CHALLENGING THE DE-FACTO RULE OF DOLLAR
TARIQ AHMED SAEEDI
Feb 27 - Mar 4, 2012
Recently, a number of currency swap deals surfaced on the predominantly dollar-driven global financial market. Gathering to challenge what it is called 'de facto' rule of the dollar are economies pre-empting freefall of their holdings linked to the greenback and subsequent weak economic fundamentals by promoting switchover to alternative foreign currency resources
China has been more vocal in replacement of US dollar with not one but a significant number of substitutes. It has suggested kinda special drawing rights, a unit of exchange that is used by the international monetary funds (IMF).
The Asian economic behemoth has been signing currency swap agreements with its treading partners since the global financial crisis 2008. So far, it has reached swap arrangements worth 1.3 trillion yuan to encourage external trade, investments, and financial cooperation with 15 countries including South Korea, Malaysia, Hong Kong, Belarus, Argentina, UAE, Turkey etc., according to a press statement by People's Bank of China.
Experts believe that Asian economies should relinquish their overreliance on US dollar reserves in order to save them from the negative impacts of the U.S. economy undergoing corrections and Euro debt crisis.
The world's No.1 economy is reeling from massive fiscal deficits. The fiscal year 2012 ending September is expected to have deficit of $1.33 trillion showing an increment from $1.29 trillion in 2011. However, next year's budget has projected deficit of $901 billion, around 5.5 per cent of the country's gross domestic product (GDP). Export-driven economies in Asia such as Japan, China, and Singapore are suffering from the U.S. economic slowdown and Euro debt crisis. Economies like Pakistan with relatively small exports showed resilience to the global recession.
Asian economies should go for currency swaps to stave off dramatic fluctuations, advise the analysts. Movements of dollar value unleash impacts not only the U.S. economy, its monetary policy, external trade, and investments, but also almost entire world. Import bills increase if local currency value of a country decreases against the dollar.
Pakistan import bills are increasing sharply as rupee continues to depreciate against dollar. Imports rose to $35.87 billion in 2010-11 from $31.2 billion in 2009-10 and $31.74 billion in 2008-09.
Foods and petroleum products were the major imports last fiscal year. To make only payments of imported petroleum products, the country has been spending more than $10 billion annually since fiscal year 2008-09. Since the prices of commodities are indexed to dollar in international trade, it has to arrange dollar to make payments even if such commodities from exporting country can be purchased at much low cost. For example, Pakistan can import petroleum products from Iran for much cheaper rate provided unit of exchange is not dollar. Similar cost benefits can be gained in importation of a variety of products. Replacement of dollar, however, can be disadvantageous for exporting sector that leverages benefits on increment of dollar value.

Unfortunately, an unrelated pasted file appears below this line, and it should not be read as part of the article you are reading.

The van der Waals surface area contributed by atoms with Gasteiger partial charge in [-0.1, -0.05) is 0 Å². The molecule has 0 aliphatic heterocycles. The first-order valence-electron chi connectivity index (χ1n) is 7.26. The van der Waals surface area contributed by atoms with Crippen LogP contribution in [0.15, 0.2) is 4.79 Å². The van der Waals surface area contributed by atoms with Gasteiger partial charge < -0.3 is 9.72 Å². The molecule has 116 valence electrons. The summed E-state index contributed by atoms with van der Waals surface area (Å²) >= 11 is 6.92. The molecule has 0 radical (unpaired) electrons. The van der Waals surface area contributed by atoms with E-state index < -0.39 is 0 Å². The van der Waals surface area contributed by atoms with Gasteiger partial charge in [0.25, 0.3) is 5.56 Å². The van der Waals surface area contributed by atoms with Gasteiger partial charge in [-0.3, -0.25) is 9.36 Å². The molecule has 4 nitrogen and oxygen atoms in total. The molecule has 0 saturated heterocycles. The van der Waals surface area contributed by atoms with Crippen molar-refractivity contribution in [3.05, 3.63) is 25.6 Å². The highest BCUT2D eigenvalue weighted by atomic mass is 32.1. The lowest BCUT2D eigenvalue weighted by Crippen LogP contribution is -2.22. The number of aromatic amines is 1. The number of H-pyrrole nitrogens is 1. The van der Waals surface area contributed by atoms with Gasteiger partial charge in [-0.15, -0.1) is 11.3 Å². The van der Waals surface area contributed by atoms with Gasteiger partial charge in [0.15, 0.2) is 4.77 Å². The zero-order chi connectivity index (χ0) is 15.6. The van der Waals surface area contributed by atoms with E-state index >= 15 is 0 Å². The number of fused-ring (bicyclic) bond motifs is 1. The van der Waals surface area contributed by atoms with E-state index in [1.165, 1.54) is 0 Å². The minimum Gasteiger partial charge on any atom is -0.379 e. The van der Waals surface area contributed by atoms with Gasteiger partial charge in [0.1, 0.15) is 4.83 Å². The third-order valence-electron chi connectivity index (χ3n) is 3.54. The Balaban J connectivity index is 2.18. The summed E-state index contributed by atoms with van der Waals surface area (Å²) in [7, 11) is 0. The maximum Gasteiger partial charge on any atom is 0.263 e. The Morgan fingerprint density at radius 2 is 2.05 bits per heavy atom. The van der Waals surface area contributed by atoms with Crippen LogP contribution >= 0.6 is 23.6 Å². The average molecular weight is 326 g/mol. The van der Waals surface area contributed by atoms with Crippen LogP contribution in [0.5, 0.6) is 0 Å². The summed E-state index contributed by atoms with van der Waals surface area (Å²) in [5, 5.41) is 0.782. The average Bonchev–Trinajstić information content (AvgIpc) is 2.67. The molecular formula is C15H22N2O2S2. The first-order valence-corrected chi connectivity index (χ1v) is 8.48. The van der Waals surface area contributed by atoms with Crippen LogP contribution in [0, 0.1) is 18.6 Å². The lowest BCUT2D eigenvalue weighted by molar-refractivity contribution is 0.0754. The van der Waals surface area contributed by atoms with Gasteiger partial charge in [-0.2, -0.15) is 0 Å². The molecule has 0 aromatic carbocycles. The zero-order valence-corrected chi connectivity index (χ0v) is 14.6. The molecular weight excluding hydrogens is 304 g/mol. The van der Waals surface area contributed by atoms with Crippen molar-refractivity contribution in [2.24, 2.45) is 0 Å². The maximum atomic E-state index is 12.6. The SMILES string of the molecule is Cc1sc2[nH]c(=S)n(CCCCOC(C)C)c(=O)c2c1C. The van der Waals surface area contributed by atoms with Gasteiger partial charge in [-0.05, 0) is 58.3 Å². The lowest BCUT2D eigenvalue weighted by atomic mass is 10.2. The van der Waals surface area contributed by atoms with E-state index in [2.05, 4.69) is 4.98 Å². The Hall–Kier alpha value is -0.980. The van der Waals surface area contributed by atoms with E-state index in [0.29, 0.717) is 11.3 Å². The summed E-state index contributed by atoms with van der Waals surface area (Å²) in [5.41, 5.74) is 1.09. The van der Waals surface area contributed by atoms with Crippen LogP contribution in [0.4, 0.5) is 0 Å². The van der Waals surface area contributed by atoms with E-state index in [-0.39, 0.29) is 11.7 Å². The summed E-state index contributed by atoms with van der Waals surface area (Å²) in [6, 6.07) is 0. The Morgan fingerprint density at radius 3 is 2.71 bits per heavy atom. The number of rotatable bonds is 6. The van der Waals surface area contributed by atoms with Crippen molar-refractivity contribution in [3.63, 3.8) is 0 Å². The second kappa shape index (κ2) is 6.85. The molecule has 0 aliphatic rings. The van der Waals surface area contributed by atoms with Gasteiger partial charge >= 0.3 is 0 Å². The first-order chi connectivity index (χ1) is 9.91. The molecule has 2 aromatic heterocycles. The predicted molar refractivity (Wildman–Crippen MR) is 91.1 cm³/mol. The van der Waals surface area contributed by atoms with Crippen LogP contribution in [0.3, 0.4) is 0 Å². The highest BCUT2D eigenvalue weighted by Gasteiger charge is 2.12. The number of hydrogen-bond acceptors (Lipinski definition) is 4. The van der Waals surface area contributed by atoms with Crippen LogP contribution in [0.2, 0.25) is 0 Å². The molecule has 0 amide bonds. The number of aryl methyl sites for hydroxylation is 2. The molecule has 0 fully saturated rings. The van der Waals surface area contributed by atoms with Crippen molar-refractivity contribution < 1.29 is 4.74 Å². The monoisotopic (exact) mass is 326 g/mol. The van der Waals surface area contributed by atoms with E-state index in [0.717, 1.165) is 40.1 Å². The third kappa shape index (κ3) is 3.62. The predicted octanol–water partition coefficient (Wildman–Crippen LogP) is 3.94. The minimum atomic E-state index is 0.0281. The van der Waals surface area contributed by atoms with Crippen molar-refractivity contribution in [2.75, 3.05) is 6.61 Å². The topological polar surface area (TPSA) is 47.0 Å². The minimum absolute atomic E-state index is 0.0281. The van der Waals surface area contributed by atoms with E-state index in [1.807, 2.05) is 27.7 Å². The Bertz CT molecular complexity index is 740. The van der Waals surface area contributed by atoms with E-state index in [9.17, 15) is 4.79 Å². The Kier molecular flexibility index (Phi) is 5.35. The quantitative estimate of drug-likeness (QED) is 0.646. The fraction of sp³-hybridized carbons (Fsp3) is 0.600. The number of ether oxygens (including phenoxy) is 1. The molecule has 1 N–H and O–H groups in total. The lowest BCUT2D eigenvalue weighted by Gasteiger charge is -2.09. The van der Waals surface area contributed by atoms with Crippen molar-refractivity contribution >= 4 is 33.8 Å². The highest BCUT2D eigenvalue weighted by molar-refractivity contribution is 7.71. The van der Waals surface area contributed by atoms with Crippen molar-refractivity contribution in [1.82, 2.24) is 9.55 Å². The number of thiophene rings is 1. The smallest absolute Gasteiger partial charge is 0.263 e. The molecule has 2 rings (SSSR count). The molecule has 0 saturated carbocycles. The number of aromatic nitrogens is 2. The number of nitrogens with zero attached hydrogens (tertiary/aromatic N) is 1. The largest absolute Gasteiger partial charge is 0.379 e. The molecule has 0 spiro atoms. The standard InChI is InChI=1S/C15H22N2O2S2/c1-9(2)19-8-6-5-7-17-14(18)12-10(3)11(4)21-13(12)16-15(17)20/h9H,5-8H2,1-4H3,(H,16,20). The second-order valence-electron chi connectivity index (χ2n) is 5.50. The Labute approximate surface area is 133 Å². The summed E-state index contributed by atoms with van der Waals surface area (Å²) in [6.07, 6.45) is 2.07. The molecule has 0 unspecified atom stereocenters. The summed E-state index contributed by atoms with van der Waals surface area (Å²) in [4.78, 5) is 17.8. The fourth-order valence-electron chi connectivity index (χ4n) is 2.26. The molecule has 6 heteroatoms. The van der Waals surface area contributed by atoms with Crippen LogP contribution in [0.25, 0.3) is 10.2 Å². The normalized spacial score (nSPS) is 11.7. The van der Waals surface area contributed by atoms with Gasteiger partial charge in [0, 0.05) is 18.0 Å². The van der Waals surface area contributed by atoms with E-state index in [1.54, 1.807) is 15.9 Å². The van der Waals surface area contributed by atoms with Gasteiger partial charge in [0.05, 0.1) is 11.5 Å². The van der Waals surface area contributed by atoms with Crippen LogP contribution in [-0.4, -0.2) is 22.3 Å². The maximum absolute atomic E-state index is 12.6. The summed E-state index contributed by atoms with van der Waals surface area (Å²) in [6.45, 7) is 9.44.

Clearly, China wants to cash in on the weakening condition of the U.S. economy and therefore it is promoting me-too dollar.
China is striking swap accords even with the economies like Belarus and Iceland that have little benefits for the enterprising Chinese commercial ventures. The motive is obvious and that is to provide these economies with dollar substitute so that they could buy Chinese goods in yuan/ renminbi in whatever little quantity.
Generally, foreign media are vocal about the U.S. economy healing itself, gathering courage to sound optimistic as the economy generated 243,000 jobs in January this year. The creation of jobs is being considered as a precursor to recovery from the chronic subprime loan crisis that continues to batter the economy.
Financial Times reported economists as saying they are content about the sustainability in saving and debt rates. Savings rate has gained traction at four per cent.
"In several parts of the economy hit by the financial crisis - the credit, housing and labour markets - there are signs of a return to health," wrote Robin Harding in an article. Easy access to finance is likely to spur the housing credit off-take that will revive the construction sector. "Housing looks more likely to boost the economy in 2012 than to slow it down," he maintained. At the same time, Harding has conditioned this recovery process to the composed eurozone. Euro debt crisis has been upsetting its growth since the financial crisis 2008.
Last year, Pakistan and China reached a currency swap arrangement of $1.6 billion (10 billion yuan and Rs140 billion) for three years to improve bilateral trade. The arrangement would be extended further on mutual understanding.
At present, the benefits of bilateral trade incline liberally to Chinese side with exports from Pakistan standing at $$2.1 billion and imports at $4.1 billion during last fiscal 2010-11.
Earlier, Pakistan also signed a currency swap agreement with Turkey for three years. The worth of rupee/lira accord is calculated at one billion dollars. The volume of bilateral trade is low. Business communities are eager to increase the existing annual trade volume from $997 million to two billion dollars.
With Sri Lanka, such an agreement is awaited. State bank of Pakistan was said to initiate discussion on the agreement with the Sri Lankan central bank. The issue was discussed during a meeting between Sri Lankan President, Mahinda Rajapkasa, and Prime Minister Yousuf Raza Gilani this month in Islamabad. The present Pak-Sri Lanka bilateral trade is paltry $375 million.